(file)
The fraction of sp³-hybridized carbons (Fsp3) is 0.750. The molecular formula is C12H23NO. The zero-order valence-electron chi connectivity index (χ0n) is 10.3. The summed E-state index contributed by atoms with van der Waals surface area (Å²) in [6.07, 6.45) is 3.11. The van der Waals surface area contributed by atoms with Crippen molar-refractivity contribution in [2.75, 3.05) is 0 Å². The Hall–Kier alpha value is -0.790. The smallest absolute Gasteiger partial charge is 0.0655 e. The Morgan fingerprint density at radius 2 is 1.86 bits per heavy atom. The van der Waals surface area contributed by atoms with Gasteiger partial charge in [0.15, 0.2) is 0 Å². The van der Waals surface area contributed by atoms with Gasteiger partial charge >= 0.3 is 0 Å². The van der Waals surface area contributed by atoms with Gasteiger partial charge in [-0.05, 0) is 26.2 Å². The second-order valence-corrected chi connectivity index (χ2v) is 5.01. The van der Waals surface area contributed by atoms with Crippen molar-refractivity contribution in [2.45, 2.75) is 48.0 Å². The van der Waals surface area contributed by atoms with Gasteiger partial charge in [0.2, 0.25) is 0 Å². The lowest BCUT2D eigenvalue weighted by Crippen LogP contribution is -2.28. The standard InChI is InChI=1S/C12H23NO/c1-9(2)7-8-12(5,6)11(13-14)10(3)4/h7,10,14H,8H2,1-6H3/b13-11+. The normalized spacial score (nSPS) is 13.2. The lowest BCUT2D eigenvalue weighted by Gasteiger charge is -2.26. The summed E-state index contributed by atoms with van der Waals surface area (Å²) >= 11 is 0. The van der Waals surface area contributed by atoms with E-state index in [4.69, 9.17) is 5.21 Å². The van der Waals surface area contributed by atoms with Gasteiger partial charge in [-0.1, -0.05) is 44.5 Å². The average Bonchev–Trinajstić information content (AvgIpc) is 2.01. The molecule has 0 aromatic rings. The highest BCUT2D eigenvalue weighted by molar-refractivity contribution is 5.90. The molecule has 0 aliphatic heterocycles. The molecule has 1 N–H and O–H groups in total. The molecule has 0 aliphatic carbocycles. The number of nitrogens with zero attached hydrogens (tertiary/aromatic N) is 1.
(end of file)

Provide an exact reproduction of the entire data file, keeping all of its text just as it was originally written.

The fraction of sp³-hybridized carbons (Fsp3) is 0.750. The molecular formula is C12H23NO. The zero-order valence-electron chi connectivity index (χ0n) is 10.3. The summed E-state index contributed by atoms with van der Waals surface area (Å²) in [6.07, 6.45) is 3.11. The van der Waals surface area contributed by atoms with Crippen molar-refractivity contribution in [2.75, 3.05) is 0 Å². The Hall–Kier alpha value is -0.790. The smallest absolute Gasteiger partial charge is 0.0655 e. The Morgan fingerprint density at radius 2 is 1.86 bits per heavy atom. The van der Waals surface area contributed by atoms with Gasteiger partial charge in [0.15, 0.2) is 0 Å². The van der Waals surface area contributed by atoms with Gasteiger partial charge >= 0.3 is 0 Å². The van der Waals surface area contributed by atoms with Gasteiger partial charge in [-0.05, 0) is 26.2 Å². The second-order valence-corrected chi connectivity index (χ2v) is 5.01. The van der Waals surface area contributed by atoms with Crippen molar-refractivity contribution in [2.45, 2.75) is 48.0 Å². The van der Waals surface area contributed by atoms with Gasteiger partial charge in [0.2, 0.25) is 0 Å². The lowest BCUT2D eigenvalue weighted by Crippen LogP contribution is -2.28. The standard InChI is InChI=1S/C12H23NO/c1-9(2)7-8-12(5,6)11(13-14)10(3)4/h7,10,14H,8H2,1-6H3/b13-11+. The normalized spacial score (nSPS) is 13.2. The lowest BCUT2D eigenvalue weighted by Gasteiger charge is -2.26. The summed E-state index contributed by atoms with van der Waals surface area (Å²) >= 11 is 0. The van der Waals surface area contributed by atoms with E-state index in [4.69, 9.17) is 5.21 Å². The van der Waals surface area contributed by atoms with Gasteiger partial charge in [-0.1, -0.05) is 44.5 Å². The average Bonchev–Trinajstić information content (AvgIpc) is 2.01. The molecule has 0 aromatic rings. The highest BCUT2D eigenvalue weighted by molar-refractivity contribution is 5.90. The molecule has 0 aliphatic heterocycles. The molecule has 1 N–H and O–H groups in total. The molecule has 0 aliphatic carbocycles. The number of nitrogens with zero attached hydrogens (tertiary/aromatic N) is 1.